Jun 13, 2019

Axios Login

Ina Fried

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1 big thing: Spotlight shifts from product launches

Andy Rubin debuts the Essential Phone at Code Conference 2017. Photo: Asa Mathat for Vox Media

Not that long ago, what people wanted from a tech conference was to hear from executives about the next shiny object coming down the pipeline.

But nowadays, tech CEOs aren't talking about what's fresh from their corporate ovens — instead, they're the ones being grilled.

What's happening: At this week's Code Conference, not one product debuted on stage, and there was precious little discussion of what companies had in the works.

  • Facebook did say, without giving details, that it would have new hardware later this year for its Portal in-home video station.
  • And, Twitter spoke in the broadest of terms about some new features coming to the service, like a kind of message more public than a DM but more private than a tweet.

Mostly, though, speakers from the Big Tech companies were pressed on what they were doing to fight hate and misinformation.

  • Critic Scott Galloway called for the breakup of Facebook and representatives from immigration rights group RAICES slammed large tech firms for helping enable family separations and other misdeeds at the border.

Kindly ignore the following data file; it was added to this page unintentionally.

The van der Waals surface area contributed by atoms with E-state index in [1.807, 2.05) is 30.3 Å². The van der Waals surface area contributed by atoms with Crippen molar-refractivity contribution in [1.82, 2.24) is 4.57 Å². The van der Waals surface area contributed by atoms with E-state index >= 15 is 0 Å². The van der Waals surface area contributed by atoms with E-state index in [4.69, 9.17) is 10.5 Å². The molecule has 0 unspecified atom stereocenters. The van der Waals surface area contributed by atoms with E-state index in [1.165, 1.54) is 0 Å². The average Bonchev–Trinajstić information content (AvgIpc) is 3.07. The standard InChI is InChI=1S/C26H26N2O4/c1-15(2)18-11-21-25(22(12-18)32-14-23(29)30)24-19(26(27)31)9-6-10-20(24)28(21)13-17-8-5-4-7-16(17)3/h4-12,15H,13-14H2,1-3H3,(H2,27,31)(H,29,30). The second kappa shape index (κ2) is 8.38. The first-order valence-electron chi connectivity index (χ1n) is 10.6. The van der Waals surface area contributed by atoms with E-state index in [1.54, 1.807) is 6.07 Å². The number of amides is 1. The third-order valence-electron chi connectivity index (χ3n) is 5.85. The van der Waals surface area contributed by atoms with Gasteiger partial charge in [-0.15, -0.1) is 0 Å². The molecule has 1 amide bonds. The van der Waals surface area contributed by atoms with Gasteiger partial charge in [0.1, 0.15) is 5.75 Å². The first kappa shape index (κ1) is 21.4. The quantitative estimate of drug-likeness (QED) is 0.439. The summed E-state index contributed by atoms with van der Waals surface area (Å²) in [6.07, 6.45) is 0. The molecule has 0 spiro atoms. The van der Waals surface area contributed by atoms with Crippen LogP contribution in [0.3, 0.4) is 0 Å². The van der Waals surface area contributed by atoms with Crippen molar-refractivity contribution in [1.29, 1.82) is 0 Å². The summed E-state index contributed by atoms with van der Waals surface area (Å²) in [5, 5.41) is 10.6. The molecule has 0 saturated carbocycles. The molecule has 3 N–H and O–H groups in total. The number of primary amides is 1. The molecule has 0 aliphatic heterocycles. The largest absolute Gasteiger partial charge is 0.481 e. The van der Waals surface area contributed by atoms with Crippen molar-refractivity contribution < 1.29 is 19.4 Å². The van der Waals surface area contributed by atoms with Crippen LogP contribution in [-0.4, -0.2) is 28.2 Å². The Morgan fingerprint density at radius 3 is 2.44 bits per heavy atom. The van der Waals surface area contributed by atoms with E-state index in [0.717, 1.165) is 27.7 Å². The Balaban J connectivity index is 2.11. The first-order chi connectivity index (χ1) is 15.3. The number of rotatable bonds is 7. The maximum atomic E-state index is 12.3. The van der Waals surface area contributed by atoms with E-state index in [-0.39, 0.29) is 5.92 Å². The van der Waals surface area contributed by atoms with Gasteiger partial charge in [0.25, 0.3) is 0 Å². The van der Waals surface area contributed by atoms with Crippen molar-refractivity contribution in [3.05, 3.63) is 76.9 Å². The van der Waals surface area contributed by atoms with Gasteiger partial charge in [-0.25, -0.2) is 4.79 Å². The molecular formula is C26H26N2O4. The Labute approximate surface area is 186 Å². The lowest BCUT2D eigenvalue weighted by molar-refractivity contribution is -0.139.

Contrast that with years past, where the event (and its predecessor, the D: All Things Digital conference) regularly served as a product launch pad, such as...

  • The world got its first look at Bing and Windows 8 here, along with some classic flops like the Palm Folio.
  • Siri debuted here when it was still a startup, and Steve Jobs once used the show to launch Apple's Airport Express wireless networking device.
  • More recently, this is where Andy Rubin showed off the Essential Phone.

To be sure, Code has shifted focus some over the years, and there are still plenty of tech enthusiasts and lots of venues devoted exclusively to product launches.

  • This week's E3, for example, was all about the next video games and consoles, while CES has all the product launches one could want (and then some). Plus, the big companies have largely followed Apple's lead and now host their own events to give major products their own stage.
  • The tech world also got excited over leaks about Google's upcoming Pixel 4. Google even upped the ante, tweeting its own real photo of the rear camera array from its official hardware account.

The bottom line: Some people want the latest gadget. Some people want answers to what's gone wrong in tech. And some of us want both.

2. California bill could upend the gig economy

Rivals Uber and Lyft have joined forces, a rare event, to oppose a California legislature bill that would make it harder for them to classify workers as independent contractors in their home state, Axios' Kia Kokalitcheva reports.

Driving the news: A bill that would codify last year's Dynamex decision by the state's Supreme Court passed California's Assembly (51-11) last month, and will soon be in the hands of the state Senate.

  • That court decision set a new, higher bar for companies that want to pay service providers as contractors rather than employees — a practice that the ride-hailing services' businesses are built upon.